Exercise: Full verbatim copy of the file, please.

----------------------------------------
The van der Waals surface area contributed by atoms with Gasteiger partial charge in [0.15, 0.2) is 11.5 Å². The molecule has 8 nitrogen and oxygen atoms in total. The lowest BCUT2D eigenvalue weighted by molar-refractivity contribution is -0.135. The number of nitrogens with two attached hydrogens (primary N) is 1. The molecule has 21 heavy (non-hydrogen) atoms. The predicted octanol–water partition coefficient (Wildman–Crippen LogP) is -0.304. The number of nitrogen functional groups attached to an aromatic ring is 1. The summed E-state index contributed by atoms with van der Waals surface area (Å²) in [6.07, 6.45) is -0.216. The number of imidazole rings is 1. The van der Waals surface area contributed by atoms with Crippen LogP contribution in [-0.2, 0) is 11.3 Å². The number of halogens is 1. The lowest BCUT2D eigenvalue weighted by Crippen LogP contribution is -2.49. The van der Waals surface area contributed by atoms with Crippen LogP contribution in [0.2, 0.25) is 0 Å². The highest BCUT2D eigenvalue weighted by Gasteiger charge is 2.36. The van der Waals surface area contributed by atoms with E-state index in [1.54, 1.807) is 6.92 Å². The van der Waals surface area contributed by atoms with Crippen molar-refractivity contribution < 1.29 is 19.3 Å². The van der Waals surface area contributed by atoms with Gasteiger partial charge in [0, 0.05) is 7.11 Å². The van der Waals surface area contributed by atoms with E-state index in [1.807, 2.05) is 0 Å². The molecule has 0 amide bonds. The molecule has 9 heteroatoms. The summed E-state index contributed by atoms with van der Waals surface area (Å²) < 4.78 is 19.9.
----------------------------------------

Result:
The van der Waals surface area contributed by atoms with Gasteiger partial charge in [0.15, 0.2) is 11.5 Å². The molecule has 8 nitrogen and oxygen atoms in total. The lowest BCUT2D eigenvalue weighted by molar-refractivity contribution is -0.135. The number of nitrogens with two attached hydrogens (primary N) is 1. The molecule has 21 heavy (non-hydrogen) atoms. The predicted octanol–water partition coefficient (Wildman–Crippen LogP) is -0.304. The number of nitrogen functional groups attached to an aromatic ring is 1. The summed E-state index contributed by atoms with van der Waals surface area (Å²) in [6.07, 6.45) is -0.216. The number of imidazole rings is 1. The van der Waals surface area contributed by atoms with Crippen LogP contribution in [-0.2, 0) is 11.3 Å². The number of halogens is 1. The lowest BCUT2D eigenvalue weighted by Crippen LogP contribution is -2.49. The van der Waals surface area contributed by atoms with Crippen LogP contribution in [0.2, 0.25) is 0 Å². The highest BCUT2D eigenvalue weighted by Gasteiger charge is 2.36. The van der Waals surface area contributed by atoms with E-state index in [1.54, 1.807) is 6.92 Å². The van der Waals surface area contributed by atoms with Crippen molar-refractivity contribution < 1.29 is 19.3 Å². The van der Waals surface area contributed by atoms with Gasteiger partial charge in [0, 0.05) is 7.11 Å². The van der Waals surface area contributed by atoms with E-state index in [1.807, 2.05) is 0 Å². The molecule has 0 amide bonds. The molecule has 9 heteroatoms. The summed E-state index contributed by atoms with van der Waals surface area (Å²) < 4.78 is 19.9.